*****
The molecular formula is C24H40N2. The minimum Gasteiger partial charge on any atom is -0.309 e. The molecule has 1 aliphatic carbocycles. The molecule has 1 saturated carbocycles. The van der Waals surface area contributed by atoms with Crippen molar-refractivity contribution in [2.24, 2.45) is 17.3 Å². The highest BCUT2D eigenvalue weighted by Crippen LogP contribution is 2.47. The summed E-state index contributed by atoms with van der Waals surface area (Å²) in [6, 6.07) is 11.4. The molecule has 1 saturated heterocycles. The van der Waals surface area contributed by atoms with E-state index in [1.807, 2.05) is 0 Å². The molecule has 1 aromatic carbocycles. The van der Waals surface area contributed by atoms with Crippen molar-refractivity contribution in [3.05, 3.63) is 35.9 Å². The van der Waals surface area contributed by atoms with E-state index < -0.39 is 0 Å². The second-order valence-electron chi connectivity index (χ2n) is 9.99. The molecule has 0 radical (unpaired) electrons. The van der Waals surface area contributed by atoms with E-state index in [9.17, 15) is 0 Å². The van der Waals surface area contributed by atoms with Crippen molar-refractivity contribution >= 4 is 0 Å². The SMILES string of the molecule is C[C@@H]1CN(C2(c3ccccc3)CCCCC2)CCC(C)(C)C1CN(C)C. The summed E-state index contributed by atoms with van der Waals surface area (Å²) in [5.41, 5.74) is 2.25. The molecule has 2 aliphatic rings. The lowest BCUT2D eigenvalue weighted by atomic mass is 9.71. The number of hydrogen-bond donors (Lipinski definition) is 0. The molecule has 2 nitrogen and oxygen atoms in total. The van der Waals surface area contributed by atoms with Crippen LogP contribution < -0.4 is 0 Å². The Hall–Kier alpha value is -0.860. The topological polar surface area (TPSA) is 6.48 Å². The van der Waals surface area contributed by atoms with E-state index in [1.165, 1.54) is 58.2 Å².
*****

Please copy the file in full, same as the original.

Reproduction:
The molecular formula is C24H40N2. The minimum Gasteiger partial charge on any atom is -0.309 e. The molecule has 1 aliphatic carbocycles. The molecule has 1 saturated carbocycles. The van der Waals surface area contributed by atoms with Crippen molar-refractivity contribution in [2.24, 2.45) is 17.3 Å². The highest BCUT2D eigenvalue weighted by Crippen LogP contribution is 2.47. The summed E-state index contributed by atoms with van der Waals surface area (Å²) in [6, 6.07) is 11.4. The molecule has 1 saturated heterocycles. The van der Waals surface area contributed by atoms with E-state index in [1.807, 2.05) is 0 Å². The molecule has 1 aromatic carbocycles. The van der Waals surface area contributed by atoms with Crippen molar-refractivity contribution in [3.05, 3.63) is 35.9 Å². The van der Waals surface area contributed by atoms with E-state index < -0.39 is 0 Å². The second-order valence-electron chi connectivity index (χ2n) is 9.99. The molecule has 0 radical (unpaired) electrons. The van der Waals surface area contributed by atoms with E-state index in [9.17, 15) is 0 Å². The van der Waals surface area contributed by atoms with Crippen molar-refractivity contribution >= 4 is 0 Å². The SMILES string of the molecule is C[C@@H]1CN(C2(c3ccccc3)CCCCC2)CCC(C)(C)C1CN(C)C. The summed E-state index contributed by atoms with van der Waals surface area (Å²) in [5.41, 5.74) is 2.25. The molecule has 2 aliphatic rings. The lowest BCUT2D eigenvalue weighted by atomic mass is 9.71. The number of hydrogen-bond donors (Lipinski definition) is 0. The molecule has 2 nitrogen and oxygen atoms in total. The van der Waals surface area contributed by atoms with Crippen LogP contribution < -0.4 is 0 Å². The Hall–Kier alpha value is -0.860. The topological polar surface area (TPSA) is 6.48 Å². The van der Waals surface area contributed by atoms with E-state index in [1.165, 1.54) is 58.2 Å².